Doggy Dangers at Christmas | Dr Alex Hynes

Keeping your pooch safe during Christmas

Christmas time is fast approaching and there is nothing better than spending time with family, friends and our fur babies. However festive fun can quickly turn into a Christmas calamity, as there are many dangers for our beloved dogs during the holiday season.

There are many things to consider when keeping your dog happy, healthy and safe this Christmas… and away from the emergency hospital.

Festive Foods

During the holiday season, there is much more food around and perhaps we are a little more distracted than usual. This creates opportunity for food grabbing moments for our precious pooches, who given just a little chance will take it will gusto.

When you are preparing food, make sure to keep dogs in a separate room, keep food out of reach and completely sealed, don’t leave food related items wrapped under the Christmas tree as the smell of food could be too much to resist, and if there are any spillages or leftovers ensure they are tidied and disposed of quickly.

Some foods can cause gastrointestinal issues such as vomiting and diarrhea, however, depending on the amount ingested, others which are toxic cause more serious symptoms such as heart arrhythmias, seizures, or even organ damage. If you suspect ingestion of a toxic food, you must consult your vet straight away.

My book First Call For Dogs comes with a handy fridge magnet showing the danger foods for dogs – you may be surprised to see how many are in your kitchen!

Heat Stroke / Overheating

As the weather heats up certain breeds, such as brachycephalic dogs (those with shorter noses like pugs and bulldogs), are at an increased risk, but any dog of any size or age can suffer from heat related illnesses if it is super hot and humid. Always ensure your dog has access to fresh water – keep a few water bowls around the home but avoid using stainless steel bowls as these can heat up very quickly. Provide shaded spots around the home and when outside keep them shaded and avoid direct sunlight. Try to time walks in the coolest parts of the day, and avoid excessive activity in the heat and humidity. Also, never leave a dog in a hot confined space such as a car, even a couple of minutes could prove fatal.

It’s not just the heat from above that is a cause for concern, but also the ground underneath their paws. Before taking your dog on a walk, touch the pavements with the back of your hand and if it’s too hot for you then it will be too hot for your pet. Avoid walking them on concrete and hard grounds, where possible try and stick to grass where it will be cooler for them.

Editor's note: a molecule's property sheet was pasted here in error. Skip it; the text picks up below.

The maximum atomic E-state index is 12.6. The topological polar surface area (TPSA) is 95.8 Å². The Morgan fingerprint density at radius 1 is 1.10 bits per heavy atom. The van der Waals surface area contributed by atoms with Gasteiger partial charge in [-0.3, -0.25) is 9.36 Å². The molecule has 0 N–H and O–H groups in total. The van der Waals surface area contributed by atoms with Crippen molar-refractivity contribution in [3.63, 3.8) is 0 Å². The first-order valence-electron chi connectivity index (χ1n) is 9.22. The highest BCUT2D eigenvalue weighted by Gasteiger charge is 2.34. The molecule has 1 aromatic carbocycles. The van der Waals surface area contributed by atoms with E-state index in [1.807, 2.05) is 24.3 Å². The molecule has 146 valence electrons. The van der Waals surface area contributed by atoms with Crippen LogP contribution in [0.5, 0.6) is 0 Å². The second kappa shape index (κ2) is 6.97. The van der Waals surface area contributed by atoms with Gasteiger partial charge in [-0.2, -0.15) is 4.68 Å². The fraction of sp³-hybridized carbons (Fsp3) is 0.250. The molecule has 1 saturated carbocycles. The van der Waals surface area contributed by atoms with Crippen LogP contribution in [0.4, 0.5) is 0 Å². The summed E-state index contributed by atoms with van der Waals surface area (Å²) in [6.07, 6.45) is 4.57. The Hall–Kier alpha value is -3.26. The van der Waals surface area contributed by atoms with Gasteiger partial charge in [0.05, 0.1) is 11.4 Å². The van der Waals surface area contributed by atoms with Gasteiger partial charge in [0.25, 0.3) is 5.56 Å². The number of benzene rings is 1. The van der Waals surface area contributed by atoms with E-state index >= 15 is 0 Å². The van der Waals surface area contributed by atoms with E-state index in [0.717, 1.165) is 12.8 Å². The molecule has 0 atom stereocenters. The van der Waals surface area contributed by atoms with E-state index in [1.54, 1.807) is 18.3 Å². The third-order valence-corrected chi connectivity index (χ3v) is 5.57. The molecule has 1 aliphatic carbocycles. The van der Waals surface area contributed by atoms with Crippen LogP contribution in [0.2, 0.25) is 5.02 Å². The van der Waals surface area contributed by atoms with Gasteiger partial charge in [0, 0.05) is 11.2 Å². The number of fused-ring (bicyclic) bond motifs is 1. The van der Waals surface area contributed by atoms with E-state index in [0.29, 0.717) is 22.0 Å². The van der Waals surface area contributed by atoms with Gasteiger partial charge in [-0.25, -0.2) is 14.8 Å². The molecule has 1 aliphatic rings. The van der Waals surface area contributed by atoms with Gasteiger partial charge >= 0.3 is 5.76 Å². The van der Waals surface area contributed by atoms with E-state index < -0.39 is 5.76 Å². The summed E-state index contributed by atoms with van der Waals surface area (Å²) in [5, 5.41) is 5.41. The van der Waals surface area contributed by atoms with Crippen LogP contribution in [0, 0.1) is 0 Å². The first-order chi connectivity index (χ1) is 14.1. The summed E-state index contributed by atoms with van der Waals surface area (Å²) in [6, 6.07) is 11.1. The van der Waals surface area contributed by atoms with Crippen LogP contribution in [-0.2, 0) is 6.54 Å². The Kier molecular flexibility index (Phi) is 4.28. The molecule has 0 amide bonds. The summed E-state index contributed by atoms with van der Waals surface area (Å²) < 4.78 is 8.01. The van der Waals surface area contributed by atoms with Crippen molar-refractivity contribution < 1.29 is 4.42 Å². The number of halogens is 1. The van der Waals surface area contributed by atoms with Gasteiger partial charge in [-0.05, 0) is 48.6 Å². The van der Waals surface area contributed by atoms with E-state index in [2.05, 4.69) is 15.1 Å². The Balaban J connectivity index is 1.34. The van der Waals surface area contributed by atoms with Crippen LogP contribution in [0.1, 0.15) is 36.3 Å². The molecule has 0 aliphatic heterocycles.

Accidental Drowning

There is nothing better than spending time over the Christmas holidays playing and cooling off at the beach or by a pool, however is important to remember that dogs inhaling just 1-3 ml of water per their weight can result in a near drowning incident.

Even if they are a competent swimmer or love water, understanding the dangers and acting fast is vital. If your dog is playing by the sea make sure they are watched at all times and try to stop them from going into deep water. If you throw a ball into the sea they will continue to try to find it, and this could lead to them taking in too much of the salt water which can cause severe illness associated with salt levels in the body or if the waves hit them just as they take a big breath this could result in inhalation of water.

If you are getting together with friends and family over Christmas where there will be a pool, make sure that gates are always closed and try to keep pups away from the edge, it is a good idea to remove any toys or items that could grab their attention.

Even playtime with hoses or sprinklers, which are great for cooling down, should be monitored closely by a responsible adult.

Dog Fights at Gatherings

Christmas happens to be one of the busiest times of the year in emergency, as many dog fights occur when families and friends gather with their dogs. With heightened emotions, new people, new places and new toys dogs can easily become agitated and stressed. They can also be a tad possessive over their toys, food and family members.

With dog fight wounds, it is important to remember that the visible injury is usually the tip of the iceberg masking a much more serious injury underneath. So, if a dog fight occurs then veterinary attention should be sought immediately. You can stop active bleeding by placing a clean cloth on the wound and applying pressure. Keep your dog calm and warm by wrapping them in a blanket, but try not to handle them too much as they are likely to be in pain.

Make sure this Christmas you plan ahead and ensure if you are visiting new places, or having people coming to your home, firstly ensure family and friends (especially children) understand the rules, and your dog has a quiet and secure area for them to retreat to if they need.

Christmas is a great time for all the family including our four-legged friends so being prepared is the best way to keep them safe and happy so everyone can enjoy the fun!


 

About the author: Dr Alex Hynes is an emergency veterinarian and director at Animal Emergency Service in Brisbane. Alex will be starring in the new-look Bondi Vet, coming to Channel Nine in 2019.

Alex recently released her book – First Call For Dogs, a MUST for any dog owner his book offers simple, concise and helpful information on the most common emergency illnesses and injuries for dogs.

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